Volume 19, Issue 1 (1990)
Critical Variables in the Learning Disabilities Identification Process
Kenneth W. Merrell & Mark R. Shinn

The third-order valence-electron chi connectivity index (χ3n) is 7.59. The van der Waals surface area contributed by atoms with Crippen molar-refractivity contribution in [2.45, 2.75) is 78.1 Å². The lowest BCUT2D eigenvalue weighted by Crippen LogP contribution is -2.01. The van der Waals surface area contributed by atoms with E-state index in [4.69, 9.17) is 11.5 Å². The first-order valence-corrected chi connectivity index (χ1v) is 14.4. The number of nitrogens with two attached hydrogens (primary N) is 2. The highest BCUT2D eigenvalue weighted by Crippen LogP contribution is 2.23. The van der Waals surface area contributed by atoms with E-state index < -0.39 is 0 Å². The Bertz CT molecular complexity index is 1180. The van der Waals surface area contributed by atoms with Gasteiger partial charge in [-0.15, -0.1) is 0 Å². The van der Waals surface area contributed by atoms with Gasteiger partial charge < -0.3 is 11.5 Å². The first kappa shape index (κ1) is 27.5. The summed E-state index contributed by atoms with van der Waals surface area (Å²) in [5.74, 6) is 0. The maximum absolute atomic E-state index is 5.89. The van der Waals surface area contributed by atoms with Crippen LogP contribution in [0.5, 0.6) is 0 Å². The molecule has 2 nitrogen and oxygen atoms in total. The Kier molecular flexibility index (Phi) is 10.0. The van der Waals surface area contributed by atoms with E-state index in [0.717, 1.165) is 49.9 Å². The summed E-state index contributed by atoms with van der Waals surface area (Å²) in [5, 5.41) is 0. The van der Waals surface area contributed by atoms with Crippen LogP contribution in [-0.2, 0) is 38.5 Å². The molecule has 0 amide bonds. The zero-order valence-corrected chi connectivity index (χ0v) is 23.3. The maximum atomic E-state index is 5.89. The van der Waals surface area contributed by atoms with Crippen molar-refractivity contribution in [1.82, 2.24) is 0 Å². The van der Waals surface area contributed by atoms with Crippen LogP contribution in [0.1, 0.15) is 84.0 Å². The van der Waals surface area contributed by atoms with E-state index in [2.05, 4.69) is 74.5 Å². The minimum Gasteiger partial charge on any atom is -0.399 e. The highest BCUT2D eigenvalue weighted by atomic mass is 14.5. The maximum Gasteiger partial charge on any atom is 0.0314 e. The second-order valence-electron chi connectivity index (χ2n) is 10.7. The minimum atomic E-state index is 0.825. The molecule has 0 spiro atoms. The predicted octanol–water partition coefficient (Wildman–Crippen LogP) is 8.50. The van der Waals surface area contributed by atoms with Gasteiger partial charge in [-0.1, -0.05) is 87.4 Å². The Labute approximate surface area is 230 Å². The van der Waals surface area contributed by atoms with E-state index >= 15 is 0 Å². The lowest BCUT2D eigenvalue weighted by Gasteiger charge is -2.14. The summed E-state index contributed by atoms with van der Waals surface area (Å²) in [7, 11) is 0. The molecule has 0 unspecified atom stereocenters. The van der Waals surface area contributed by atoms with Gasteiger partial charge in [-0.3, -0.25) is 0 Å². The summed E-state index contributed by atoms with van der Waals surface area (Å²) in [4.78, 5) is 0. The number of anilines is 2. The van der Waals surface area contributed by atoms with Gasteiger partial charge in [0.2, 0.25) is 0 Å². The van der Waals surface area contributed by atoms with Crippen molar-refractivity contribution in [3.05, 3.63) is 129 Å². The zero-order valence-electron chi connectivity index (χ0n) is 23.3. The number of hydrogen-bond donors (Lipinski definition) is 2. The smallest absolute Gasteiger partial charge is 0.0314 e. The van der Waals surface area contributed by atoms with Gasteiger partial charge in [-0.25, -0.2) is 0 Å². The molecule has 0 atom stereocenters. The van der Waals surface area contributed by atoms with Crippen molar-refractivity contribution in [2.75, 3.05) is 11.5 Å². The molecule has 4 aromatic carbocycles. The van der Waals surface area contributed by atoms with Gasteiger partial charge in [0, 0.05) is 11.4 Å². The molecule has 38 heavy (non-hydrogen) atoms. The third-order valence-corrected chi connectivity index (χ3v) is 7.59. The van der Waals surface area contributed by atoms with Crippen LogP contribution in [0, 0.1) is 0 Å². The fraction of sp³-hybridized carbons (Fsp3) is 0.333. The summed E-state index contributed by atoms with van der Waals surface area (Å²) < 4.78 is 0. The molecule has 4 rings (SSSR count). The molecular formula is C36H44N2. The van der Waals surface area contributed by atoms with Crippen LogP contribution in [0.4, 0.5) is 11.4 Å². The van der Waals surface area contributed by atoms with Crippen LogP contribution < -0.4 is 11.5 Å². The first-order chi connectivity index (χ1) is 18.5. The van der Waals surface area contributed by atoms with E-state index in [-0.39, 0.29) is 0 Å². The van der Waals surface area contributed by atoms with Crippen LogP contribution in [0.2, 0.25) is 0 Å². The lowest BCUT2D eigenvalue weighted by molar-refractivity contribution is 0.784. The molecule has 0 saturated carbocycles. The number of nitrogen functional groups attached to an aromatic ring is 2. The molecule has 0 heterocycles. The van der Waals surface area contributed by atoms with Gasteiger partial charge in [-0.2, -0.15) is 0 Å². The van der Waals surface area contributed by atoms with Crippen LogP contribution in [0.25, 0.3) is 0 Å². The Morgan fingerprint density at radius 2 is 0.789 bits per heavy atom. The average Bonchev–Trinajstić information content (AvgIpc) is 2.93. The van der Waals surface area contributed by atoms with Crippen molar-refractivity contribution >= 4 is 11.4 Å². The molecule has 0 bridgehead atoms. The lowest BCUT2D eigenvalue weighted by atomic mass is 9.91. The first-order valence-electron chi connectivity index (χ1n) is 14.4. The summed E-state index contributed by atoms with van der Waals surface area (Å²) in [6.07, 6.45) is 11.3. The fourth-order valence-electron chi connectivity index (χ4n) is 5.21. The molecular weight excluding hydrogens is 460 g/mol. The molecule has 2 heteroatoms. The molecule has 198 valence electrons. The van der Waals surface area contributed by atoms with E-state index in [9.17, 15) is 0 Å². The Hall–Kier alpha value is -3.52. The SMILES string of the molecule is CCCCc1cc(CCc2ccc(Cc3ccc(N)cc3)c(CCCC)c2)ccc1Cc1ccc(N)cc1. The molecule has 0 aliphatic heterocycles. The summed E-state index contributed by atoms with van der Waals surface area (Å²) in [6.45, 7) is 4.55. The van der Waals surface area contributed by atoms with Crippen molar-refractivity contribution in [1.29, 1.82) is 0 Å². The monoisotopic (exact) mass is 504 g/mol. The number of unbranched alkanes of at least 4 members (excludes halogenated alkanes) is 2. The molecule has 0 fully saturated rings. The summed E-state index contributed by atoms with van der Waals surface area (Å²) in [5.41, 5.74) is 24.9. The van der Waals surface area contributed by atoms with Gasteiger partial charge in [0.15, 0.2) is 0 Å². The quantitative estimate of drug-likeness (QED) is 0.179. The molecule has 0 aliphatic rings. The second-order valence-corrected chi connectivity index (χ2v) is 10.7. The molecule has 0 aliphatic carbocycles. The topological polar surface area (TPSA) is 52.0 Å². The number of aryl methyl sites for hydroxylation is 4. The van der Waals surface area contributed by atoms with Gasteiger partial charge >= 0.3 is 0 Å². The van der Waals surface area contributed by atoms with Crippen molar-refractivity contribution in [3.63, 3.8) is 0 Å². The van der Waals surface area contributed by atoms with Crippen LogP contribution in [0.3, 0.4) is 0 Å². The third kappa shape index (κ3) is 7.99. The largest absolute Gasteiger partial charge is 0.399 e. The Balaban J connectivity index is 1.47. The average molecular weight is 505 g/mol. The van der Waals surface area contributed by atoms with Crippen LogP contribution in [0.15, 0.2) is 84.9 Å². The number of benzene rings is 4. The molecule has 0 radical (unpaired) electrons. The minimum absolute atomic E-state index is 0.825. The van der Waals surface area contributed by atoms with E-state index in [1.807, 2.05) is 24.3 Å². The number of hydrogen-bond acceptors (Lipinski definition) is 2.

This study investigated the cognitive ability, academic achievement, and socialbehavioral competencies of a group of 80 students referred for academic problems, and the relationship of these data to learning disability classification decisions by multidisciplinary teams. Forty of the subjects were classified as learning disabled (LD group) and 40 were not identified as handicapped (NLD group). Significant differences between the two groups were found on combined measures, academic achievement, and cognitive ability variables. However, the variables found to correlate most highly with the LD classification decision were reading and written language achievement scores. The entire study group was significantly lower than typical (norm population) students on all measures, including social-behavioral competencies. The data from this investigation indicated that (a) low levels of academic achievement appeared to be the most critical variable in the LD classification decision, and (b) teacher referral in itself appeared to be a powerful variable in identifying students struggling both academically and socially. Implications of this study are discussed for practices in LD service delivery.
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